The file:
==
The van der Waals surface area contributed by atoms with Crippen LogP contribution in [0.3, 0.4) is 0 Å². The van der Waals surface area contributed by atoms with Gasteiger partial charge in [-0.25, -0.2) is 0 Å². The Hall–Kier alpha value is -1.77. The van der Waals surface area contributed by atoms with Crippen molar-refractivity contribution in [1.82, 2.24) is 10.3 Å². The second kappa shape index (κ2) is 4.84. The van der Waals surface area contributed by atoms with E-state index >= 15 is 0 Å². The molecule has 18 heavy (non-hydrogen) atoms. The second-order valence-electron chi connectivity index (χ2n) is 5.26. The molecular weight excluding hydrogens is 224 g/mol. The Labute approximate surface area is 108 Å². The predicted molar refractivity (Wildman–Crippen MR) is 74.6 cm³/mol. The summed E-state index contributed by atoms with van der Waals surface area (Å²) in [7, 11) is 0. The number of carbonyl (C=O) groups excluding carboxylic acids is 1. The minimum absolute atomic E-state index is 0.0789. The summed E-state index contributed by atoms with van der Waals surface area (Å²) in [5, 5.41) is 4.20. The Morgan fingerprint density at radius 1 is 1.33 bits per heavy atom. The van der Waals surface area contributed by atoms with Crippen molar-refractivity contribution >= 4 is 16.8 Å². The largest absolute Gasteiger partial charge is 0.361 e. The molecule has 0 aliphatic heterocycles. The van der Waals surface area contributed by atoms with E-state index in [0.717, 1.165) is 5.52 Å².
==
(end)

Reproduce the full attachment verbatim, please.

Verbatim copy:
The van der Waals surface area contributed by atoms with Crippen LogP contribution in [0.3, 0.4) is 0 Å². The van der Waals surface area contributed by atoms with Gasteiger partial charge in [-0.25, -0.2) is 0 Å². The Hall–Kier alpha value is -1.77. The van der Waals surface area contributed by atoms with Crippen molar-refractivity contribution in [1.82, 2.24) is 10.3 Å². The second kappa shape index (κ2) is 4.84. The van der Waals surface area contributed by atoms with E-state index >= 15 is 0 Å². The molecule has 18 heavy (non-hydrogen) atoms. The second-order valence-electron chi connectivity index (χ2n) is 5.26. The molecular weight excluding hydrogens is 224 g/mol. The Labute approximate surface area is 108 Å². The predicted molar refractivity (Wildman–Crippen MR) is 74.6 cm³/mol. The summed E-state index contributed by atoms with van der Waals surface area (Å²) in [7, 11) is 0. The number of carbonyl (C=O) groups excluding carboxylic acids is 1. The minimum absolute atomic E-state index is 0.0789. The summed E-state index contributed by atoms with van der Waals surface area (Å²) in [5, 5.41) is 4.20. The Morgan fingerprint density at radius 1 is 1.33 bits per heavy atom. The van der Waals surface area contributed by atoms with Crippen molar-refractivity contribution >= 4 is 16.8 Å². The largest absolute Gasteiger partial charge is 0.361 e. The molecule has 0 aliphatic heterocycles. The van der Waals surface area contributed by atoms with E-state index in [0.717, 1.165) is 5.52 Å².